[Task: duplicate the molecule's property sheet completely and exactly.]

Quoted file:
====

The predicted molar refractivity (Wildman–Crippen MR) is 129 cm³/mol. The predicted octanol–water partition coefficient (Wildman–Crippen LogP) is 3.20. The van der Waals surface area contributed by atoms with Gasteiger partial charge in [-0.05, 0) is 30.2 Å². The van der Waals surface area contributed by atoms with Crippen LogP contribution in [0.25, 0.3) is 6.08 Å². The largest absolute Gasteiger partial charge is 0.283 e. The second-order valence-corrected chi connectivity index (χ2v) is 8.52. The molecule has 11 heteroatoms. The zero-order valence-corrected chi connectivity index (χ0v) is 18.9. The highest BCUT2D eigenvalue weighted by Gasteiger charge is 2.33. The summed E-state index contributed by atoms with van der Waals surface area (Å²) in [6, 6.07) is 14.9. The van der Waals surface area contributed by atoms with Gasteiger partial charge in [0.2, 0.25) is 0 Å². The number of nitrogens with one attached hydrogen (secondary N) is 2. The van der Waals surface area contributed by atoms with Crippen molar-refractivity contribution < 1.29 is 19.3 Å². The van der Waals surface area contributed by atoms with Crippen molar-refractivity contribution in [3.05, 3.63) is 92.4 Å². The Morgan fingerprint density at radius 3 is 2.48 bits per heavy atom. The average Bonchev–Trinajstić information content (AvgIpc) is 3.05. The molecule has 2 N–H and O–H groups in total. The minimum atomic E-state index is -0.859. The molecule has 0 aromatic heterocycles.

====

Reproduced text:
The predicted molar refractivity (Wildman–Crippen MR) is 129 cm³/mol. The predicted octanol–water partition coefficient (Wildman–Crippen LogP) is 3.20. The van der Waals surface area contributed by atoms with Gasteiger partial charge in [-0.05, 0) is 30.2 Å². The van der Waals surface area contributed by atoms with Crippen LogP contribution in [0.25, 0.3) is 6.08 Å². The largest absolute Gasteiger partial charge is 0.283 e. The second-order valence-corrected chi connectivity index (χ2v) is 8.52. The molecule has 11 heteroatoms. The zero-order valence-corrected chi connectivity index (χ0v) is 18.9. The highest BCUT2D eigenvalue weighted by Gasteiger charge is 2.33. The summed E-state index contributed by atoms with van der Waals surface area (Å²) in [6, 6.07) is 14.9. The van der Waals surface area contributed by atoms with Gasteiger partial charge in [0.2, 0.25) is 0 Å². The number of nitrogens with one attached hydrogen (secondary N) is 2. The van der Waals surface area contributed by atoms with Crippen molar-refractivity contribution < 1.29 is 19.3 Å². The van der Waals surface area contributed by atoms with Crippen molar-refractivity contribution in [3.05, 3.63) is 92.4 Å². The Morgan fingerprint density at radius 3 is 2.48 bits per heavy atom. The average Bonchev–Trinajstić information content (AvgIpc) is 3.05. The molecule has 2 N–H and O–H groups in total. The minimum atomic E-state index is -0.859. The molecule has 0 aromatic heterocycles.